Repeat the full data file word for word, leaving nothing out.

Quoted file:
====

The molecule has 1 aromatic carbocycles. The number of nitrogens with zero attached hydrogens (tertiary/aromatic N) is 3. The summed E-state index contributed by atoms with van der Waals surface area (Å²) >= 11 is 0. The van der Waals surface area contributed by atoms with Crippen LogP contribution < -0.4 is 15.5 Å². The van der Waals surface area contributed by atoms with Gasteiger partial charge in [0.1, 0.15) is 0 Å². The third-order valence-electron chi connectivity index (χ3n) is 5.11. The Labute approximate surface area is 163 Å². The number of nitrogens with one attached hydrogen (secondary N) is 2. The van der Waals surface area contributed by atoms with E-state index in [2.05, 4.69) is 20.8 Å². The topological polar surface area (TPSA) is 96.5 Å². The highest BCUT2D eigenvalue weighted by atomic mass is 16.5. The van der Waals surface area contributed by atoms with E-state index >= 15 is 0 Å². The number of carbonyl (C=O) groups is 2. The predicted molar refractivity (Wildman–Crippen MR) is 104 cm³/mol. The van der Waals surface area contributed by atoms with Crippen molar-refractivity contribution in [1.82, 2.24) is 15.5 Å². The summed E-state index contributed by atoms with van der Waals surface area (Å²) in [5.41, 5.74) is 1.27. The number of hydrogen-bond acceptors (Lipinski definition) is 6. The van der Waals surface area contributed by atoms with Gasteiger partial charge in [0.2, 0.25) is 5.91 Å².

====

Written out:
The molecule has 1 aromatic carbocycles. The number of nitrogens with zero attached hydrogens (tertiary/aromatic N) is 3. The summed E-state index contributed by atoms with van der Waals surface area (Å²) >= 11 is 0. The van der Waals surface area contributed by atoms with Crippen LogP contribution < -0.4 is 15.5 Å². The van der Waals surface area contributed by atoms with Gasteiger partial charge in [0.1, 0.15) is 0 Å². The third-order valence-electron chi connectivity index (χ3n) is 5.11. The Labute approximate surface area is 163 Å². The number of nitrogens with one attached hydrogen (secondary N) is 2. The van der Waals surface area contributed by atoms with E-state index in [2.05, 4.69) is 20.8 Å². The topological polar surface area (TPSA) is 96.5 Å². The highest BCUT2D eigenvalue weighted by atomic mass is 16.5. The van der Waals surface area contributed by atoms with E-state index >= 15 is 0 Å². The number of carbonyl (C=O) groups is 2. The predicted molar refractivity (Wildman–Crippen MR) is 104 cm³/mol. The van der Waals surface area contributed by atoms with Crippen molar-refractivity contribution in [1.82, 2.24) is 15.5 Å². The summed E-state index contributed by atoms with van der Waals surface area (Å²) in [5.41, 5.74) is 1.27. The number of hydrogen-bond acceptors (Lipinski definition) is 6. The van der Waals surface area contributed by atoms with Gasteiger partial charge in [0.2, 0.25) is 5.91 Å².